Introduction to Coroutines

Introduction to Coroutines: What Problems Do They Solve?

Problem Solution
Simplify Callbacks Coroutines
Get results from a potentially infinite list BuildSequence
Get a promise for a future result Async/Await
Work with streams of data Channels and Pipelines
Act on multiple asynchronous inputs Select

The purpose of coroutines is to take care of the complications in working with asynchronous programming. You write code sequentially, like you usually do, and then leave to the coroutines the hard work. Coroutines are a low-level mechanism. The end objective is to build  accessible mechanisms like async/await in C#

Coroutines are an experimental feature, introduced with Kotlin version 1.1. They have been created to manage operations with long execution time (e.g., Input/Output operations with a remote resource) without blocking a thread. They allows to suspend a computation without keeping occupied a thread. In practical terms, they behave as if they were light threads with little overhead, which means that you can have many of them.

In fact, traditional threads have a flaw: they are costly to maintain. Thus it is not practical to have more than a few available and they are mostly controlled by the system. A coroutine offers a lightweight alternative that is cheap in terms of resources and it is easier to control by the developer.

Suspension Points

You have limited control over a thread: you can create a new one or terminate it, but that is basically it. If you want to do more you have to deal with system libraries and all the low-level issues that comes with them. For instance, you have to check for deadlock problems.

Coroutines are a easier to use, but there are a few rules. The basic ideas is that coroutines are blocks of code that can be suspended, without blocking a thread. The difference is that blocking a thread means the thread cannot do anything else, while suspending it means that it can do other things while waiting the completion of the suspended block.

However you cannot suspend a coroutine at arbitrary positions. A coroutine can be suspended only at certain points, called suspension points. That is to say functions with the modifier suspend.

suspend fun answer() {
      println("Hello to you!")
}

The behavior is controlled by the library: there might be a suspension in these points, but this is not a certainty. For example, the library can decide to proceed without suspension, if the result for the call in question is already available.

Functions with suspension points works normally except for one thing: they can only be called from coroutines or other functions with suspension points. They cannot be called by normal code. The calling function can be a (suspending) lambda.

Launching a Suspension Function

The simplest way to launch a suspension function is with the launch function. It requires as an argument a thread pool. Usually you pass the default CommonPool.

import kotlin.coroutines.experimental.* // notice that it is under a package experimental

suspend fun answer() {
      println("Hello to you!")
}

fun main(args: Array<String>) {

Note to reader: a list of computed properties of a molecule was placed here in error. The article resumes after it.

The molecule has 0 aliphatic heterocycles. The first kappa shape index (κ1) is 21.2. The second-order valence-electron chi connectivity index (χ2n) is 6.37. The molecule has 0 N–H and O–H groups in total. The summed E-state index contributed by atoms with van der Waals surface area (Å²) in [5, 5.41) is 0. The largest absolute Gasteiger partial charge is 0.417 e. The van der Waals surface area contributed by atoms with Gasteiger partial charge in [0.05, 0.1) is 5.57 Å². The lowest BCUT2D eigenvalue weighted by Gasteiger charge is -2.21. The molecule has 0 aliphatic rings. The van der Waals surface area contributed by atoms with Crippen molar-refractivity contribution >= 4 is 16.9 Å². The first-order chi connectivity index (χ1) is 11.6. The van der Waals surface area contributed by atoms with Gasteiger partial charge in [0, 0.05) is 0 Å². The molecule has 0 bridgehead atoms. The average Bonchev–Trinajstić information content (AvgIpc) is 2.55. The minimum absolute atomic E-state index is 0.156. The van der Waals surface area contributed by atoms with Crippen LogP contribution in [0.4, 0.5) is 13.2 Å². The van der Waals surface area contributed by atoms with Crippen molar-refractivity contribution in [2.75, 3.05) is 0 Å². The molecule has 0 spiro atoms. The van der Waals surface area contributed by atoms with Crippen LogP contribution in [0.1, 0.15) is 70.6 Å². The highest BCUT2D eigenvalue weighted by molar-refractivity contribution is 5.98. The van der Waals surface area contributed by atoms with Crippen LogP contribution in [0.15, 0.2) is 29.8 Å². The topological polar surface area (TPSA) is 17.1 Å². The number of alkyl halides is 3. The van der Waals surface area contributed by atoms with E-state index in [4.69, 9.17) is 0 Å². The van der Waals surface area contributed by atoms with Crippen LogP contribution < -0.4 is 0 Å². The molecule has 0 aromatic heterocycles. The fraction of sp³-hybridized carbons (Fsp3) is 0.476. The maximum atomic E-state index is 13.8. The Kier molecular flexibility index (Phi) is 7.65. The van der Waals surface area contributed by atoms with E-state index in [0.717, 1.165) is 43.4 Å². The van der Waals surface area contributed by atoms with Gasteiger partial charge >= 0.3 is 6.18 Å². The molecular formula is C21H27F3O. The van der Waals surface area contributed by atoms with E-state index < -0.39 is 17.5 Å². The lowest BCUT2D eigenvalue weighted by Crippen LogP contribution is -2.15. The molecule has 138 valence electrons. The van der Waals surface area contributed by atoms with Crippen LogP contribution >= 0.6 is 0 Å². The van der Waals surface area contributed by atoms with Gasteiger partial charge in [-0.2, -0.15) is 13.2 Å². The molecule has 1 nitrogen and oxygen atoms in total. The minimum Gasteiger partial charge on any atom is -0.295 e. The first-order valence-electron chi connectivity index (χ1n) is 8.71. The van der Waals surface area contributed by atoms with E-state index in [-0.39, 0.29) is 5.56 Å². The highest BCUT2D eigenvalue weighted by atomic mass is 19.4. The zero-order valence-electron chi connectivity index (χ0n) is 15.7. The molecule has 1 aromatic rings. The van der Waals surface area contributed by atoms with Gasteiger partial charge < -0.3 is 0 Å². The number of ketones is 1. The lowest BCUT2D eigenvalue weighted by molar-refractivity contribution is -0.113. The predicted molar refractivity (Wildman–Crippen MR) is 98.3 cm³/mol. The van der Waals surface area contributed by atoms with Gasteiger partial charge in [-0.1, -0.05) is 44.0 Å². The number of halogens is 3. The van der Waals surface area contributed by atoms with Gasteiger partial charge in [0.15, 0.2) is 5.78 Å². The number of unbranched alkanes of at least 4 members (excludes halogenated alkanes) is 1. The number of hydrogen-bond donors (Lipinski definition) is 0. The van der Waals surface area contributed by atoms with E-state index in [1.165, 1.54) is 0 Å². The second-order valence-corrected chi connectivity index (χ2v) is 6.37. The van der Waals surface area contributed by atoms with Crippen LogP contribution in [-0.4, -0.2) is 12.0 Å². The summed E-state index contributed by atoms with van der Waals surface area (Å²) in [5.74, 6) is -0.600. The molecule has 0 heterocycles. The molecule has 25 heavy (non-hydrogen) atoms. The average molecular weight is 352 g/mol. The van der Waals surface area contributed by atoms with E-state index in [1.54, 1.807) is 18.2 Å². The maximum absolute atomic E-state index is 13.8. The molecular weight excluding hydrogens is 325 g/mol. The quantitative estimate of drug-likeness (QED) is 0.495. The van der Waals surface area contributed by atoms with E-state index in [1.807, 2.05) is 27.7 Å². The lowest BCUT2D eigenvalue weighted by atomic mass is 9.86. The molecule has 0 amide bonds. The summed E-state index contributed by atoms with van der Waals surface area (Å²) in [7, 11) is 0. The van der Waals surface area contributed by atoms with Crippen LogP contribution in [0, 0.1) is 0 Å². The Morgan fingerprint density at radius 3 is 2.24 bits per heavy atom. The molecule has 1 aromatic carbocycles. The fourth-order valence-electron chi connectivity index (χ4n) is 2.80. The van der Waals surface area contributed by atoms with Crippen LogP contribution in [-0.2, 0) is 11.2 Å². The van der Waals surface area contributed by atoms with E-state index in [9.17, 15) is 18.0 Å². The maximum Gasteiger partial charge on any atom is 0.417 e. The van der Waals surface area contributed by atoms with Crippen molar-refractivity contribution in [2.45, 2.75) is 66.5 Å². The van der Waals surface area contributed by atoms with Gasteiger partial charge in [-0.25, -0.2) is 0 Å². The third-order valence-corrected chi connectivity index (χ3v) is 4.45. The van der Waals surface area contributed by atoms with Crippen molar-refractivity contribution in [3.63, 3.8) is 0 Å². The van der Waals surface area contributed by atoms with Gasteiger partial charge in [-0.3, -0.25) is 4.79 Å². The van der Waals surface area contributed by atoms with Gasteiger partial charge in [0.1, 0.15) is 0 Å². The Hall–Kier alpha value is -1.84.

launch(CommonPool) {
        answer() // it prints this second
    }

    println("Hello, dude!") // it prints this first
    Thread.sleep(2000L) // it simulates real work being done
}

Notice how the coroutines are inside a package called experimental, because the API could change. This is also the suggested approach for your own library functions that implement coroutines. You should put them under an experimental package to warn them of the instability and to prepare for future changes.

This is the basic way, but in many cases you do not need to deal directly with the low-level API. Instead you can use wrappers available for the most common situations.

In fact, coroutines are actually a low-level feature, so the module itself kotlin.coroutines offers few high-level functionalities. That is to say, features made for direct use by developers. It contains mostly functions meant for creators of libraries based upon coroutines (e.g., to create a coroutine or to manage its life). Most of the functionalities that you would want to use are in the package kotlinx.coroutines.

From Callbacks to Coroutines

Coroutines are useful to get rid of callbacks. Assume that you have a function that must perform some expensive computation: solveAllProblems. This function calls a callback that receives the result of the computation and performs what is needed (e.g., it saves the result in a database).

fun solveAllProblems(params: Params, callback: (Result) -> Unit)

You can easily eliminate the callback using the suspendCoroutine function. This function works by relying on a Continuation type (cont in the following example), that offers a resume method, which is used to return the expected result.

suspend fun solveAllProblems(params: Params): Result = suspendCoroutine { cont ->
    solveAllProblems(params) { cont.resume(it) }
} 

The advantage of this solution is that now the return type of this computation is explicit., but the computation itself is still asynchronous and does not block a thread.

Coroutines And Sequences

The function buildSequence in one of the high-level functionalities of the basic kotlin.coroutines package. It is used to create lazy sequences and relies on coroutines: each time it runs it return a new result. It is designed for when you can obtain partial results that you can use instantly, without having the complete data. For instance, you can use it to obtain a list of items from a database to display in a UI with infinite scrolling.

Essentially the power of the function rests on the yield mechanism. Each time you asks for an element the function executes until it can give me that element.